Hubble Directly Measures Mass of Lone White Dwarf for the First Time
For the first time in history, scientists have been able to directly measure the mass of a solitary white dwarf star using the Hubble Space Telescope. This achievement has opened new doors in our understanding of the structure and composition of white dwarfs and how they evolve over time.
The end product of a typical star's evolution is a white dwarf star, which is a collapsed star that burned out over a billion years ago. Until now, mass measurements of white dwarfs have been conducted by observing them in binary star systems. However, these measurements have been uncertain if the dwarf's companion star is in a long-period orbit.
In order to measure the mass of a companionless white dwarf, researchers had to employ a technique known as gravitational microlensing. The light from a background star was slightly deflected by the gravitational warping of space by the foreground dwarf star. This is the first time scientists have been able to directly measure the mass of a solitary white dwarf.
Peter McGill, a researcher from the University of California, Santa Cruz, used the Hubble Space Telescope to precisely measure how light from a distant star bent around the white dwarf, known as LAWD 37. This caused the background star to temporarily change its apparent position in the sky. The results were reported in the journal Monthly Notices of the Royal Astronomical Society.
Kailash Sahu of the Space Telescope Science Institute in Baltimore, Maryland, USA, the principal Hubble investigator on this latest observation, first used microlensing in 2017 to measure the mass of another white dwarf, Stein 2051 B. However, that dwarf was in a widely separated binary system. "Our latest observation provides a new benchmark because LAWD 37 is all by itself," Sahu said.
The researchers zeroed in on the white dwarf thanks to the European Space Agency's Gaia mission, which makes precise measurements of nearly two billion star positions. Based on these data, astronomers were able to predict that LAWD 37 would briefly pass in front of a background star in November 2019.
Hubble was then used to precisely measure over several years how the background star's apparent position in the sky was temporarily deflected during the white dwarf's passage. The researchers found that the white dwarf was 56 percent of the mass of our Sun, which agrees with earlier theoretical predictions of its mass and corroborates current theories of how white dwarfs evolve.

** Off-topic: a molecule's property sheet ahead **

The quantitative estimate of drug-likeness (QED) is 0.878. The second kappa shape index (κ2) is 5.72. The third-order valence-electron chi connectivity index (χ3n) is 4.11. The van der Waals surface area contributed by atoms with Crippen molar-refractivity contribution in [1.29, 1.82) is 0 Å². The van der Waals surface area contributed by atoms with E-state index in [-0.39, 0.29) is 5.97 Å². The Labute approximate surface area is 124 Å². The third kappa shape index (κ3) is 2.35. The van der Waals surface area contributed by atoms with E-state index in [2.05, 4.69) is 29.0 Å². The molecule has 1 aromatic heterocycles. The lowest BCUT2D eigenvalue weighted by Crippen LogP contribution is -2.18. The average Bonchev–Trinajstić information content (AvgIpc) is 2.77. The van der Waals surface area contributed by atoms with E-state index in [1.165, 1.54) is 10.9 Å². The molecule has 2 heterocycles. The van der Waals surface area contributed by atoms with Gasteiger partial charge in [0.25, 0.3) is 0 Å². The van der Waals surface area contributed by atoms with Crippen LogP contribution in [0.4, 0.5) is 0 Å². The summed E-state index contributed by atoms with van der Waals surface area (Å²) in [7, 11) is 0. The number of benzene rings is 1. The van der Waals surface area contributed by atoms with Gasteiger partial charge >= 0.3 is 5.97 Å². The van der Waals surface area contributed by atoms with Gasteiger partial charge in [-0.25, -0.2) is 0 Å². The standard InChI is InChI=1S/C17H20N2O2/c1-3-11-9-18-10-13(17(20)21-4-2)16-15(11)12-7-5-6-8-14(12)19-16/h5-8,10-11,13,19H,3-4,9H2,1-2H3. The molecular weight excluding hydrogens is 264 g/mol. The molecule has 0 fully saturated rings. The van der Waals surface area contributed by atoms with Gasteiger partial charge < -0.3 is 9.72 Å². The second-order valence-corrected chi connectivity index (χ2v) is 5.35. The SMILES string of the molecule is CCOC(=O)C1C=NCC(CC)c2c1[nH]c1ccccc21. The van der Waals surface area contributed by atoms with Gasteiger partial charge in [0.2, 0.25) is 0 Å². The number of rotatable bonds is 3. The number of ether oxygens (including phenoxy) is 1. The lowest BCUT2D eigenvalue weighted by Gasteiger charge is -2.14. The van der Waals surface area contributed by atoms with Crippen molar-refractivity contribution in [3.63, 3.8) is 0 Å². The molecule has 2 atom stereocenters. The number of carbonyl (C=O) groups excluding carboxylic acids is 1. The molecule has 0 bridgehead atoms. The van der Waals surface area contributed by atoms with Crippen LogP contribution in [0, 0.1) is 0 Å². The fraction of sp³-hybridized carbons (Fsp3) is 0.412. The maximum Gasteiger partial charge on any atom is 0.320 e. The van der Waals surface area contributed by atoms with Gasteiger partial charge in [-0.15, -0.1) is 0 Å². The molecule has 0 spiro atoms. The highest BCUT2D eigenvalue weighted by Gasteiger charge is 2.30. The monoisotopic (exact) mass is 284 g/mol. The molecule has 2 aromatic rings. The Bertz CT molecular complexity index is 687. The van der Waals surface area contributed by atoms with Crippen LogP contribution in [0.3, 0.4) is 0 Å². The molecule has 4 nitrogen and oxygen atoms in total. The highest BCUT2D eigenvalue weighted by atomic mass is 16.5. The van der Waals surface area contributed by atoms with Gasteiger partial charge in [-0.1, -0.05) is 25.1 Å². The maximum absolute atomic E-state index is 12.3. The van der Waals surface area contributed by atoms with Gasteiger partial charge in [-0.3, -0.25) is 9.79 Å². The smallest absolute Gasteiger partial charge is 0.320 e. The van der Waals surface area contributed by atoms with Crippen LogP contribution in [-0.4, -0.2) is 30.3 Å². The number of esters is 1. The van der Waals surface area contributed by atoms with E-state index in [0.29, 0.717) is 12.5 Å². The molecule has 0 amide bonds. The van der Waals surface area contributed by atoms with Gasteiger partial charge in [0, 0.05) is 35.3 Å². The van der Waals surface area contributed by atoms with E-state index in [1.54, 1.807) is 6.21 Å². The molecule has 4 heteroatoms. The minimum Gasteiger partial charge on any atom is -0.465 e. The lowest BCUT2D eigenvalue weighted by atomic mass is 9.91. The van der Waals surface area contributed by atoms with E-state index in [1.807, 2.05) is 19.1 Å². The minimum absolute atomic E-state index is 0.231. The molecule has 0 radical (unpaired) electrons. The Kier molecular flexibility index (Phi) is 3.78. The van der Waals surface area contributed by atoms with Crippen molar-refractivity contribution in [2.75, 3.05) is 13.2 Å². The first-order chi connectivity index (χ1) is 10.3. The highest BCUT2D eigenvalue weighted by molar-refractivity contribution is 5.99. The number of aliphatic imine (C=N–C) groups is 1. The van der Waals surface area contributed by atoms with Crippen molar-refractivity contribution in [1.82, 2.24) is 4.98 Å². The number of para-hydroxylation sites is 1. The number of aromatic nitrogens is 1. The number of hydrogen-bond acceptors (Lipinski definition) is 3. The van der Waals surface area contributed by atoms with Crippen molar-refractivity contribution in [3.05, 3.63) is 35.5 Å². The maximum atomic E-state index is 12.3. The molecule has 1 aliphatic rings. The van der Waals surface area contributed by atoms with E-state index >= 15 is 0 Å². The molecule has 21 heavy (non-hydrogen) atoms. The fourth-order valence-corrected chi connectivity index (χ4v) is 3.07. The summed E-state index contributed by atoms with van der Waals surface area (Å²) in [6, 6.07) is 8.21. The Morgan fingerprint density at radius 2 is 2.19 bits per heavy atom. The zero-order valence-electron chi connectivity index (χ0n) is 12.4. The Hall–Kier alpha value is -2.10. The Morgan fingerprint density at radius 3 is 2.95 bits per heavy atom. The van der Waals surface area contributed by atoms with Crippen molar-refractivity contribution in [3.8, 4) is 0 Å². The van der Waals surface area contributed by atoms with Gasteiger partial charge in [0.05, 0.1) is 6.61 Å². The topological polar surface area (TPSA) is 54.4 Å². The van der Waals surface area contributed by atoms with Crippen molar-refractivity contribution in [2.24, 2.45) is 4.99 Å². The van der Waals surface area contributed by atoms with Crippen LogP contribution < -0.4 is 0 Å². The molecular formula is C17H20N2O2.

Since the light from the background star was so faint, the main challenge for astronomers was extracting its image from the glare of the white dwarf, which is 400 times brighter than the background star. Only Hubble could make these kinds of high-contrast observations in visible light.
"Even when you’ve identified such a one-in-a-million event, it’s still extremely difficult to make these measurements,” said Leigh Smith of the University of Cambridge. "The glare from the white dwarf can cause streaks in unpredictable directions, meaning we had to analyze each of Hubble’s observations extremely carefully, and their limitations, to model the event and estimate the mass of LAWD 37."
Significance of Results
The precision of LAWD 37's mass measurement allows researchers to test the mass-radius relationship for white dwarfs. This means testing the theory of degenerate matter (a gas so super-compressed under gravity that it behaves more like solid matter) under extreme conditions inside the dead star.
The results also open the door for future event predictions with Gaia data. In addition to Hubble, these alignments can now be detected with the NASA/ESA/CSA James Webb Space Telescope, which is set to launch in 2021. The James Webb Space Telescope will have even greater capabilities for observing distant stars and galaxies, and its observations will complement those made by Hubble and Gaia to create a more complete picture of our universe. By combining data from multiple telescopes, astronomers will be able to make even more accurate predictions about future events in the cosmos, including the formation and evolution of stars, the movement of galaxies, and the detection of exoplanets. The results of this research will not only deepen our understanding of the universe but also have practical applications, such as helping to predict potentially hazardous asteroids and other objects that could pose a threat to our planet.